How ‘gate’ became the syllable of scandal

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A view of the Watergate complex in Washington, D.C. John McDonnell/The Washington Post via Getty Images

Roger J. Kreuz, University of Memphis

On June 17, 1972, Washington, D.C., police arrested five men for breaking into the headquarters of the Democratic National Committee. Although the administration’s press secretary, Ron Ziegler, dismissed the crime as a “third-rate burglary,” its scope would grow to consume Richard Nixon’s presidency and then bring it to an end 26 months later.

As with other infamous episodes, such as the Teapot Dome scandal or the Chappaquiddick tragedy, the event would come to be known by the place where it occurred.

But unlike those two precedents, the Watergate Office Building would be immortalized as the catchall term for political scandal.

“Watergate,” in this context, is an example of metonymy. A part – the site of the break-in – comes to stand for the larger whole: the illegal acts committed by Nixon’s administration, as well as the subsequent investigation into them.

Metonymy is a common way in which English is fortified with new vocabulary – think of “the Pentagon” as a stand-in for the U.S. military, or “Hollywood” as a way to refer to the motion picture industry.

What’s unusual about Watergate is that one syllable splintered off to become the universally recognized designator for political malfeasance. When boozy government-sponsored parties that broke COVID-19 lockdown rules came to light in the U.K., the scandal quickly became known as “partygate.” But the syllable has also migrated beyond politics, becoming a tag for wrongdoing of virtually any kind.

Other splinters have also been pressed into service to create new words. For example, “-athon,” from “marathon,” can emphasize an event’s long duration – telethon, dance-a-thon, and hackathon. Similarly, “-aholic,” from “alcoholic,” denotes an addiction: shopaholic, workaholic, sexaholic.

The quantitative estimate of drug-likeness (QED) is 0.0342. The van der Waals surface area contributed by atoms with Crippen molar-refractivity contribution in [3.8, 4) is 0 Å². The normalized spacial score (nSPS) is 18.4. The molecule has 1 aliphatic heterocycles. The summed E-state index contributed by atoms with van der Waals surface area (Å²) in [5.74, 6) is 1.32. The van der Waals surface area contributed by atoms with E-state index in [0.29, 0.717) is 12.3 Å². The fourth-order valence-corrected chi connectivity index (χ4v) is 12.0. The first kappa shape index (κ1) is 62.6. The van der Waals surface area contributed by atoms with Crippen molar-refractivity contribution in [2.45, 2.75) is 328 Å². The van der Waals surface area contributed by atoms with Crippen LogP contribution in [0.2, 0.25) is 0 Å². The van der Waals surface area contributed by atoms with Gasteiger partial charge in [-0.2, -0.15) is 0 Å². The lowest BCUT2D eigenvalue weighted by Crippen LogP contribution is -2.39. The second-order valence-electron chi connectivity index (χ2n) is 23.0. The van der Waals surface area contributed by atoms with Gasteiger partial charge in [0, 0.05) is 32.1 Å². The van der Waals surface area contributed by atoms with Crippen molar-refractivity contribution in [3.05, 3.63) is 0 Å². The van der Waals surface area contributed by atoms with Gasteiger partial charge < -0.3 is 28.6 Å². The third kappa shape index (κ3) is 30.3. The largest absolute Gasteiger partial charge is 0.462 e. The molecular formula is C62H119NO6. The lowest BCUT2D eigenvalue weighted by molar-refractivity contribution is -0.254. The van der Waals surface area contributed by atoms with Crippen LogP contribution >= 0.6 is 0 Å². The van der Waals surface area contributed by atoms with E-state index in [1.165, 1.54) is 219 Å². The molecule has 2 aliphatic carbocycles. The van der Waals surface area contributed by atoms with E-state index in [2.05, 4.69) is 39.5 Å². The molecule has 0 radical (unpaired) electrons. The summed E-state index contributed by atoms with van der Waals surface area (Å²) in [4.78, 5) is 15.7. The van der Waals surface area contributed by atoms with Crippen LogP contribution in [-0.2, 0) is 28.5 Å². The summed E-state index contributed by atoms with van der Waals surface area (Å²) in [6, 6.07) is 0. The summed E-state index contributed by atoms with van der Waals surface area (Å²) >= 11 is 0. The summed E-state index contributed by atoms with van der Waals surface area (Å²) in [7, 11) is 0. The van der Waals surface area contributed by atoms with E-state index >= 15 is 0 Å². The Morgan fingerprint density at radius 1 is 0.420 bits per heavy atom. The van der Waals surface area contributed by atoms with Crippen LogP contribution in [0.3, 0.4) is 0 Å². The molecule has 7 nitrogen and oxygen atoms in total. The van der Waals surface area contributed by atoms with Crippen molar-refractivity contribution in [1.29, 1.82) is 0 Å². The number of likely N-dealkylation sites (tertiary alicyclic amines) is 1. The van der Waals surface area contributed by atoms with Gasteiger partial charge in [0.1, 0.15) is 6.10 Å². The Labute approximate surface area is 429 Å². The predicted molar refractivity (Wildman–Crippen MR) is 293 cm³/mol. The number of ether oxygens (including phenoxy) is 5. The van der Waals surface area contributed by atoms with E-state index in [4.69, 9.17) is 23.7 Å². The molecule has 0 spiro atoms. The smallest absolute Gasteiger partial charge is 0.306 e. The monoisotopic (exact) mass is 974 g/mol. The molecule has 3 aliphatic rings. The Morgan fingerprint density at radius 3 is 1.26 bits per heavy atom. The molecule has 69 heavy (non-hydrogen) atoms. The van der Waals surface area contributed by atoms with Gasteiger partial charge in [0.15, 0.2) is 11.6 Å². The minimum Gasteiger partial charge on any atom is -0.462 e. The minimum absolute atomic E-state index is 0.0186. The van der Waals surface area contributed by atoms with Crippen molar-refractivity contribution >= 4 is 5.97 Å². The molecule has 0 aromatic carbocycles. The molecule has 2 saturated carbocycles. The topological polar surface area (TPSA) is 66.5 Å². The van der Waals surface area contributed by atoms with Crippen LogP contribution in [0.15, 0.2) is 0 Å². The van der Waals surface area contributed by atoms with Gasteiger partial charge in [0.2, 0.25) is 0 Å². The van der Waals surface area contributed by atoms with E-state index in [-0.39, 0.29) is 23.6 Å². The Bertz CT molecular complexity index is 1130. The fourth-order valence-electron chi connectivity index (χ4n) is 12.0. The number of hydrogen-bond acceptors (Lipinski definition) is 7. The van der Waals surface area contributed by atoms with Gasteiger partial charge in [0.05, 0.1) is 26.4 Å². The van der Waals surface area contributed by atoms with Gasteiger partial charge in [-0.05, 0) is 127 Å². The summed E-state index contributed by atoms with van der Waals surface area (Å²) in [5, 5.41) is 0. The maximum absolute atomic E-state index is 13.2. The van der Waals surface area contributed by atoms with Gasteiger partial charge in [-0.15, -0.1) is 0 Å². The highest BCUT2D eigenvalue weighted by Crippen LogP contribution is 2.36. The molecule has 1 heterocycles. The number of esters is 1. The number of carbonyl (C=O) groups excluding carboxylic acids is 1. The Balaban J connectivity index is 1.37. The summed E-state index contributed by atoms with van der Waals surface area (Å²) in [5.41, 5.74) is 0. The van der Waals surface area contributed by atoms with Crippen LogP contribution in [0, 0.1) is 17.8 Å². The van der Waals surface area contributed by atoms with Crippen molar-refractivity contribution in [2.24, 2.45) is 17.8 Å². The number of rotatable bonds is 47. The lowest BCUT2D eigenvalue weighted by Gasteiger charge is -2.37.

But in terms of sheer productivity, “-gate” has no peer. Wikipedia’s list of -gates has over 260 entries.

During its remarkable career, it has often been wielded as a linguistic cudgel, and few other four-letter strings have such power to stigmatize and to demonize.

The early years

A year after the Watergate break-in, the humor magazine National Lampoon referenced “Volgagate” – a fictitious Russian scandal – in its August 1973 issue. This seems to have been the first use of -gate as a generic label for a political scandal.

A month later, Newsweek characterized a scheme to peddle cheap Bordeaux as “Winegate.” Its extension to viniculture suggested that -gate might have a life outside of politics.

But the real popularizer of -gate was William Safire, Nixon’s former speechwriter. As a conservative political columnist with The New York Times for over 30 years, Safire created or promoted many such terms. These included Billygate, Lancegate and Briefingate to describe scandals that emerged during Jimmy Carter’s presidency. He also popularized Travelgate and Whitewatergate during the Clinton years.

Man in suit talks on phone.
After Nixon resigned, his former speechwriter, William Safire, deployed ‘gate’ as a suffix to describe various scandals that engulfed the Democratic Party. Bettmann/Getty Images

These episodes didn’t rise to the seriousness of Watergate, of course. But by making them into -gates, Safire was implying that Democrats could be just as corrupt as Republicans.

Apart from Safire’s inventions, few episodes from the 1970s to the 1990s were referred to as -gates. Only about 10% of the terms on Wikipedia’s list date from the 20th century. Even major political scandals of the period only occasionally received this epithet.

Consider the Reagan administration’s scheme to use Iranian arm sales to fund the Nicaraguan Contras. All the attributes for a Watergate-style comparison were present: illegal activity, conspiracy and an attempted cover-up.

Despite this, The New York Times referred to the episode as “Reagangate” just twice, “Contragate” only 11 times and “Irangate” about 100 times. In contrast, the paper used the phrase “Iran-Contra” nearly 6,000 times in its coverage.